And he took bread and gave thanks
Or blessed it, as in ( Matthew 26:26 ) ( Mark 14:22 ) . Here begins the account of the Lord's supper after the passover was eaten; and brake it, and gave unto them;
the disciples, as is expressed in ( Matthew 26:26 ) saying, this is my body;
(See Gill on Matthew 26:26) which is given for you;
or will be given for you, as an offering for sin in your room and stead; and accordingly it was given into the hands of men, and of justice, and unto death. The phrase denotes the substitution and sacrifice of Christ in the room of his people, and the voluntariness of it; and is only mentioned by Luke in this account: the Apostle Paul writes, which is broken for you, ( 1 Corinthians 11:24 ) alluding to the breaking of the bread in the ordinance, and as expressing the bruises, wounds, sufferings, and death of Christ: the Ethiopic version here adds, "for the redemption of many". This do in remembrance of me;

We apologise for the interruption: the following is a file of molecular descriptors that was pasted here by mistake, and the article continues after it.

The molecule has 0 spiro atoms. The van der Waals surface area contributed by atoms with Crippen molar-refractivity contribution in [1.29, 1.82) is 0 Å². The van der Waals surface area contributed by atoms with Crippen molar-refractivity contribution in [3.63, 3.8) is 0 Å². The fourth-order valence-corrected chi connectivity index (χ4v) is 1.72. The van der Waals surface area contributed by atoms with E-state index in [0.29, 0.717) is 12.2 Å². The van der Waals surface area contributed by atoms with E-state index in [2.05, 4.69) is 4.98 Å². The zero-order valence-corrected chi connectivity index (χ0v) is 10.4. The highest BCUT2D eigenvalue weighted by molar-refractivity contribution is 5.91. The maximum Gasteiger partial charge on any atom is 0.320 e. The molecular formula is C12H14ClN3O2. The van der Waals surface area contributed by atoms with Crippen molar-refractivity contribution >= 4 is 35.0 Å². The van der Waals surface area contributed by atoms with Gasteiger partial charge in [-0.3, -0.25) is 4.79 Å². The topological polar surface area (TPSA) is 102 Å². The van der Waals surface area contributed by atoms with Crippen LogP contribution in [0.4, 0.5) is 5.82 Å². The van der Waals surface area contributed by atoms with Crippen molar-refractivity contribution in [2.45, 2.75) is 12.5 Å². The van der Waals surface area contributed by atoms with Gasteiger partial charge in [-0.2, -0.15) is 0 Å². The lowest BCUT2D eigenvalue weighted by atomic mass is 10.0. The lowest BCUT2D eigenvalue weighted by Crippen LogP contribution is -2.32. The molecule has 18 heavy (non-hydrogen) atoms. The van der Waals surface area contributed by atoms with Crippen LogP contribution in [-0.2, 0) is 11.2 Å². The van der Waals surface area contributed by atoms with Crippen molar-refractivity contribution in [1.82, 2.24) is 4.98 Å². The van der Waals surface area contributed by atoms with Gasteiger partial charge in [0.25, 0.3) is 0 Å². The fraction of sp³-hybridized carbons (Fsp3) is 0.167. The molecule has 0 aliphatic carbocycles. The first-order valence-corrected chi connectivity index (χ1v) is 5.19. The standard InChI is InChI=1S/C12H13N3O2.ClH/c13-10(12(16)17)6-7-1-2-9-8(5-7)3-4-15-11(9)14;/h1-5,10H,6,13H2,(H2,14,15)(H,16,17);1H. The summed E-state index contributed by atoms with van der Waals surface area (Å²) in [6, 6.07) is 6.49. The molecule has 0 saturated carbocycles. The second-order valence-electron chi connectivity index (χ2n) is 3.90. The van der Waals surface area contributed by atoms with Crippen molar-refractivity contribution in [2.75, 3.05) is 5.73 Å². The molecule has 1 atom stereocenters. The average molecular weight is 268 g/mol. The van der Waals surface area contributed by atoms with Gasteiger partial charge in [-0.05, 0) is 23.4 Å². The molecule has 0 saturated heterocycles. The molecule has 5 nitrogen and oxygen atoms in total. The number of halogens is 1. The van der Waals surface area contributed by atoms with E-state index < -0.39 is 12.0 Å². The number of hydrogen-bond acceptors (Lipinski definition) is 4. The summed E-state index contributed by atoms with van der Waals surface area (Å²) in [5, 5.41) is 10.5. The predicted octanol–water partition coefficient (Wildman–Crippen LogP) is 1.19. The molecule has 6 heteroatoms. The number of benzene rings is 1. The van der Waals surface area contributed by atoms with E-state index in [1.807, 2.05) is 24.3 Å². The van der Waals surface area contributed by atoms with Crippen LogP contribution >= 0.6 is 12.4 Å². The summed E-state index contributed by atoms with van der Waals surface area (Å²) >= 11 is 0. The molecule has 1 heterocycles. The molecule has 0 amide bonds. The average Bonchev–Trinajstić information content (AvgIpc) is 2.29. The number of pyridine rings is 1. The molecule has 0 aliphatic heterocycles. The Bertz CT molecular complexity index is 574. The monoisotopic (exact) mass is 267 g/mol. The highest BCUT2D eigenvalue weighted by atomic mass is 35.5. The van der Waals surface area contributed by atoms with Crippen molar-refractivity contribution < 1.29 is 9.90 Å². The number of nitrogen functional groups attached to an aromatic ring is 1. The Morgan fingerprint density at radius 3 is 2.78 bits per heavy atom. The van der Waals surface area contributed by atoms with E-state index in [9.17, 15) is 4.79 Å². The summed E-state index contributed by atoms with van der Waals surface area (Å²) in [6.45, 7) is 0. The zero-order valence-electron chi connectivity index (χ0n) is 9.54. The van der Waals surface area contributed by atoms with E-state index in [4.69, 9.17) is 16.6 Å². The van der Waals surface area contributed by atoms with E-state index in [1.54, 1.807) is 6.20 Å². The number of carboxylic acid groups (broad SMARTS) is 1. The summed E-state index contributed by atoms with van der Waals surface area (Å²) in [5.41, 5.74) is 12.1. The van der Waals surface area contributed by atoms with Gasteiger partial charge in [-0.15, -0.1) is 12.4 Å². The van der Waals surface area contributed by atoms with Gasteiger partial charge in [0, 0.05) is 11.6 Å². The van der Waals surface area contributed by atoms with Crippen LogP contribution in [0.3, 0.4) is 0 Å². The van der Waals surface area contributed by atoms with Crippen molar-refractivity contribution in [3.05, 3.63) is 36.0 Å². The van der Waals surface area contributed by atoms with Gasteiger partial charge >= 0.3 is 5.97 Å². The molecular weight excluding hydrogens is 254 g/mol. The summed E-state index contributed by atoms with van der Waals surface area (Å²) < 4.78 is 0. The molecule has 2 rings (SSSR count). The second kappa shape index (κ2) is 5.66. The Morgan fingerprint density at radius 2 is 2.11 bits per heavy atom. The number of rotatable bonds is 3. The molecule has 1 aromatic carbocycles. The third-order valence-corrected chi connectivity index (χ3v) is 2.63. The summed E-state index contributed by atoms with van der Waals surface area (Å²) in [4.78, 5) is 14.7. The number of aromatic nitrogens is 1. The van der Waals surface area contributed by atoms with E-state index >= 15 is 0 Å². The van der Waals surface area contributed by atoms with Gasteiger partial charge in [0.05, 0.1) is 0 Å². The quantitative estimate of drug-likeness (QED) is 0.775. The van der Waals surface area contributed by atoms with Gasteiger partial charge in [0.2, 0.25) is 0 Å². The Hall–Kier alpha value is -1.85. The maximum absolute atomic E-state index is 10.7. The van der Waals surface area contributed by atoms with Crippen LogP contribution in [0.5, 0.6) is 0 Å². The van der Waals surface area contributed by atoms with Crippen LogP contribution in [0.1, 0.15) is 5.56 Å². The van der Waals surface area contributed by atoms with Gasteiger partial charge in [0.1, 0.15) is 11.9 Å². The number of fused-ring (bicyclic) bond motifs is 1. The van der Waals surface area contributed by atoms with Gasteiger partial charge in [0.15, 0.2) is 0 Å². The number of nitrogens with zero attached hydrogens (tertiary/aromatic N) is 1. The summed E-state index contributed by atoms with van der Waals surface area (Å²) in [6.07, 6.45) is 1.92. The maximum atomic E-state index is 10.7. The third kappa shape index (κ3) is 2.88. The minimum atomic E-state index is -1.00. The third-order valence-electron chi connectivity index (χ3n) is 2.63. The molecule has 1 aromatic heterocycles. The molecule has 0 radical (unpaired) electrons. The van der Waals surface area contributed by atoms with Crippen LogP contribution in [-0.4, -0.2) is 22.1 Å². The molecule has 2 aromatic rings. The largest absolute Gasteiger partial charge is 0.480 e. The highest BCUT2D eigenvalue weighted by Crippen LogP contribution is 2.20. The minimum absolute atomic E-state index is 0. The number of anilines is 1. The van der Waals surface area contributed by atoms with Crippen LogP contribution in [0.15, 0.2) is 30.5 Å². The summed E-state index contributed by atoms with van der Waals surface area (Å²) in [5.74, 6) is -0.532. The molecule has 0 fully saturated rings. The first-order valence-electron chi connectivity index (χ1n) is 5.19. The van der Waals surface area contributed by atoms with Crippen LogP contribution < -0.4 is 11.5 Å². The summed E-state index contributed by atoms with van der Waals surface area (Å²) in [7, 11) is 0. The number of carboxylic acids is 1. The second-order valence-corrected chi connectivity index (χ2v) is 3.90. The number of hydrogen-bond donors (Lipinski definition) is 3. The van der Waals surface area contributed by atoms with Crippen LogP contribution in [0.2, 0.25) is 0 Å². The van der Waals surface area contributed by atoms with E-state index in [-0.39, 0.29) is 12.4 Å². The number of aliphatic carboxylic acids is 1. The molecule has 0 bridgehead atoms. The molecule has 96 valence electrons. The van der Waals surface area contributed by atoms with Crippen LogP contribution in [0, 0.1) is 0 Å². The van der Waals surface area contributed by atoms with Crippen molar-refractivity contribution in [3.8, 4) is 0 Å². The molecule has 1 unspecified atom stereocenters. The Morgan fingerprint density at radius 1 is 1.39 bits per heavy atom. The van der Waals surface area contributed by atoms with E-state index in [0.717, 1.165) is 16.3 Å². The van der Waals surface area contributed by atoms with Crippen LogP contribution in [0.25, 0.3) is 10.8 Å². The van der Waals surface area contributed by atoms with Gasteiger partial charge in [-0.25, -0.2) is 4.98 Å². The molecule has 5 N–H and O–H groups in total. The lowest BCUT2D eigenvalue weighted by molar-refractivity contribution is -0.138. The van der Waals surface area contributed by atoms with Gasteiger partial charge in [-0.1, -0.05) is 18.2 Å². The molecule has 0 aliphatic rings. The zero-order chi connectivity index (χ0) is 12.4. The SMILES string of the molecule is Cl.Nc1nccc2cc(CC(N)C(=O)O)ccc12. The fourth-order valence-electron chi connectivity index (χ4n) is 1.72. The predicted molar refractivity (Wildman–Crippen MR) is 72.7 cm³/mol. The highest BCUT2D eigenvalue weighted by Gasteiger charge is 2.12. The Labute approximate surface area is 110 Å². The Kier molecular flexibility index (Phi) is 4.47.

that is, eat this bread in remembrance of my love to you, and in commemoration of my body being offered up for you. Observe this ordinance in the manner I now institute it, in time to come, in memory of what I am about to do for you; for this direction does not only regard the present time and action, but is intended as a rule to be observed by the churches of Christ in all ages, to his second coming: and it is to be observed, that the Lord's supper is not a reiteration, but a commemoration of the sacrifice of Christ. This phrase is only mentioned by Luke here, and by the Apostle Paul, who adds it also at the drinking of the cup, ( 1 Corinthians 11:24 1 Corinthians 11:25 ) . The Persic version here reads, "do this perpetually in remembrance of me".